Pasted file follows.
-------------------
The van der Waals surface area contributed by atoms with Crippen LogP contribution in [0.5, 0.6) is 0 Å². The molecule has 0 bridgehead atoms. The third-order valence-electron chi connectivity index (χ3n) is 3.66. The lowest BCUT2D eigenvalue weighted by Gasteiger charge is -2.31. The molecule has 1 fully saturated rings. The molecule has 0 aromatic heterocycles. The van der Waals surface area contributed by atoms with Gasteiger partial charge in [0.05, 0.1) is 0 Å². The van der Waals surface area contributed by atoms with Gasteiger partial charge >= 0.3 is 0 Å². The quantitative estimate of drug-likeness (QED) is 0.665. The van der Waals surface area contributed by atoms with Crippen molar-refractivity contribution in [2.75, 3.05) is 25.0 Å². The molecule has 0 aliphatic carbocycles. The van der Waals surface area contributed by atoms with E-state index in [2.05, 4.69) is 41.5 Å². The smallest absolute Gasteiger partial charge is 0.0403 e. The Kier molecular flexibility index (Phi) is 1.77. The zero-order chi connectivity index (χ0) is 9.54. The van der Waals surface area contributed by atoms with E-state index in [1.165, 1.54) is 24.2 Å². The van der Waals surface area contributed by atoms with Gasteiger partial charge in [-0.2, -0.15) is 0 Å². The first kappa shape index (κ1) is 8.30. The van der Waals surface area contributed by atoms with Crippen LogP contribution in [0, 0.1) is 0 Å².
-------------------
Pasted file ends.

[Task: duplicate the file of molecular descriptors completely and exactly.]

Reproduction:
The van der Waals surface area contributed by atoms with Crippen LogP contribution in [0.5, 0.6) is 0 Å². The molecule has 0 bridgehead atoms. The third-order valence-electron chi connectivity index (χ3n) is 3.66. The lowest BCUT2D eigenvalue weighted by Gasteiger charge is -2.31. The molecule has 1 fully saturated rings. The molecule has 0 aromatic heterocycles. The van der Waals surface area contributed by atoms with Gasteiger partial charge in [0.05, 0.1) is 0 Å². The van der Waals surface area contributed by atoms with Gasteiger partial charge >= 0.3 is 0 Å². The quantitative estimate of drug-likeness (QED) is 0.665. The van der Waals surface area contributed by atoms with Crippen molar-refractivity contribution in [2.75, 3.05) is 25.0 Å². The molecule has 0 aliphatic carbocycles. The van der Waals surface area contributed by atoms with E-state index in [2.05, 4.69) is 41.5 Å². The smallest absolute Gasteiger partial charge is 0.0403 e. The Kier molecular flexibility index (Phi) is 1.77. The zero-order chi connectivity index (χ0) is 9.54. The van der Waals surface area contributed by atoms with E-state index in [1.165, 1.54) is 24.2 Å². The van der Waals surface area contributed by atoms with Gasteiger partial charge in [-0.2, -0.15) is 0 Å². The first kappa shape index (κ1) is 8.30. The van der Waals surface area contributed by atoms with Crippen LogP contribution in [0, 0.1) is 0 Å².